Oil prices are still painfully high and OPEC might act, Goldman Sachs says
Energy prices remain uncomfortably high, and OPEC and its allies are under pressure to come to the rescue.
The good news for consumers grappling with elevated pump prices is that Goldman Sachs is warning clients that OPEC+ could announce during Wednesday’s virtual meeting it plans step up production.
Noting that oil prices are “entering political intervention territory,” Goldman Sachs said in a report Monday night that it no longer assumes OPEC+ will simply stick to its monthly increase of just 400,000 barrels per day.
“We view growing potential for a faster ramp-up at this meeting, given the pace of the recent rally and the likely pressure from importing nations,” Goldman Sachs strategists wrote, noting that prices are now above the levels prior to what it described as a “small” US-led intervention last November.
Boosted by concerns about Russia-Ukraine tensions, US oil prices finished above $88 a barrel on Monday for the first time since October 2014. Brent crude, the world benchmark, recently climbed above $90 a barrel, blowing past Goldman’s target for the end of the first quarter.
The national average price for gasoline climbed to $3.38 a gallon on Tuesday, according to AAA. That’s 10 cents above the recent low of $3.28 and closing in on the seven-year high of $3.42 set last fall.
‘Critically low’ inventory levels
The bad news is that even if OPEC+ acts, the response may do little to cool off red-hot energy markets.
Goldman Sachs said that if OPEC+ brings forward its plan to raise output in April (translating to an extra 200,000 barrels per day of supply through the end of the year), the bank’s modeling points to just a $3 dent to oil prices. And the hit to prices would be “even less,” Goldman Sachs said, if Saudi Arabia decides to unilaterally boost production by half a million barrels per day for three months.
“Such an OPEC+ move would not change our bullish view,” the Wall Street bank said in the report.
Goldman Sachs cited “critically low inventory levels” across a range of petroleum products and regions as well as “critically low” spare capacity to ramp up supply.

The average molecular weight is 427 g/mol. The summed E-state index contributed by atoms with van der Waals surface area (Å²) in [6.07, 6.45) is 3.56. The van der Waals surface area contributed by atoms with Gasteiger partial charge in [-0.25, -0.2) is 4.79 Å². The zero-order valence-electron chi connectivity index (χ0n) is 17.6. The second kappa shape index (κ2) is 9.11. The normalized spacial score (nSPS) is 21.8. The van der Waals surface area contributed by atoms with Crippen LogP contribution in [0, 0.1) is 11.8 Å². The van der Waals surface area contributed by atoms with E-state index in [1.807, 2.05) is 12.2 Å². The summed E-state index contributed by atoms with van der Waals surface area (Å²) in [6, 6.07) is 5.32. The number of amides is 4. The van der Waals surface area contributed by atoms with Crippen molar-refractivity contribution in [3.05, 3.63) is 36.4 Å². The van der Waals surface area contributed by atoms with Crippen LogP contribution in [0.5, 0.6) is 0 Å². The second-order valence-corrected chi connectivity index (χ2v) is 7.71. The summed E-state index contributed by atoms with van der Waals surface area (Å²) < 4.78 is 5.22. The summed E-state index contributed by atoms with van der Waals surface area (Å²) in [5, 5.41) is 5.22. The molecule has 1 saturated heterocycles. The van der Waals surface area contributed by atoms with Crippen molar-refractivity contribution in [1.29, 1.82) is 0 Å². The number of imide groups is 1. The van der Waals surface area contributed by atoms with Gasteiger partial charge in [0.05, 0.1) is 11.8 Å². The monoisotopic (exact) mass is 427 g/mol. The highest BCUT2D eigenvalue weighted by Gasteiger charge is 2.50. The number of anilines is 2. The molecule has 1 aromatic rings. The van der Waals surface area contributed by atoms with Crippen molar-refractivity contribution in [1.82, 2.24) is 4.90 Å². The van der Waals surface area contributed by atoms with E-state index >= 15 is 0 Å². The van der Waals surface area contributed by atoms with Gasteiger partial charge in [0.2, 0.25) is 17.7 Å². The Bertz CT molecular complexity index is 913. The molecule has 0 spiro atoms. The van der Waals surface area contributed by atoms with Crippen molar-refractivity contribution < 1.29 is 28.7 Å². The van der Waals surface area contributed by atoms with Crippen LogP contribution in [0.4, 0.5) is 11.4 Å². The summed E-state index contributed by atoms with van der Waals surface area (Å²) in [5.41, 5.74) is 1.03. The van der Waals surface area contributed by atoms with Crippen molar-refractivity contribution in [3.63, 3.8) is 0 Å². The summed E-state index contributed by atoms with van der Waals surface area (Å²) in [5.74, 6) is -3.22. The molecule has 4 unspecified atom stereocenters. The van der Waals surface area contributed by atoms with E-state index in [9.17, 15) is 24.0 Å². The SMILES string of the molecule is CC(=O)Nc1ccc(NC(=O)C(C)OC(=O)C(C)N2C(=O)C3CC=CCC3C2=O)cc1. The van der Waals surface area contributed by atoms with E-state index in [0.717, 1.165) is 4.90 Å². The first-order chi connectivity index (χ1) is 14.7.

Another factor: Goldman Sachs said shale oil producers including Hess and Chevron have recently suggested they will boost output by less than expected.
Others don’t think OPEC will respond to the price spike — even though at some point it could start to erode demand.
“We do not expect the producer group to provide immediate comfort for consuming countries,” Helima Croft, head of global commodity strategy at RBC Capital Markets, wrote in a note to clients on Monday.
That’s even though, as Croft put it, oil prices are “wading deeper into President Biden’s political danger zone.”
OPEC’s fastest recovery since 1974
Yet OPEC nations are likely in no rush to stop the windfall to their battered budgets.
OPEC revenues rebounded by a staggering 80% in 2021, the fastest rate of recovery since 1974 following the Arab oil embargo, according to a new report from the Middle East Economic Survey (MEES).
“For countries that continue to suffer from profound political and security challenges, such as Iraq, this price surge is a welcome development that may push demand destruction concerns to the back burner,” Croft wrote.
The RBC strategist noted that higher commodity prices have “swelled” Russia’s foreign exchange reserves, potentially giving Moscow further room to withstand Western sanctions.
Industry experts have told CNN that oil prices could easily zoom past $100 a barrel if Russia launches a full-scale invasion of Ukraine.
Croft said that could provoke a response from Saudi Arabia, the leader of OPEC.
“We do believe the Kingdom’s calculations could change in the event that a conventional war breaks out on European soil and crude prices soar past the $100/bbl mark,” Croft wrote.
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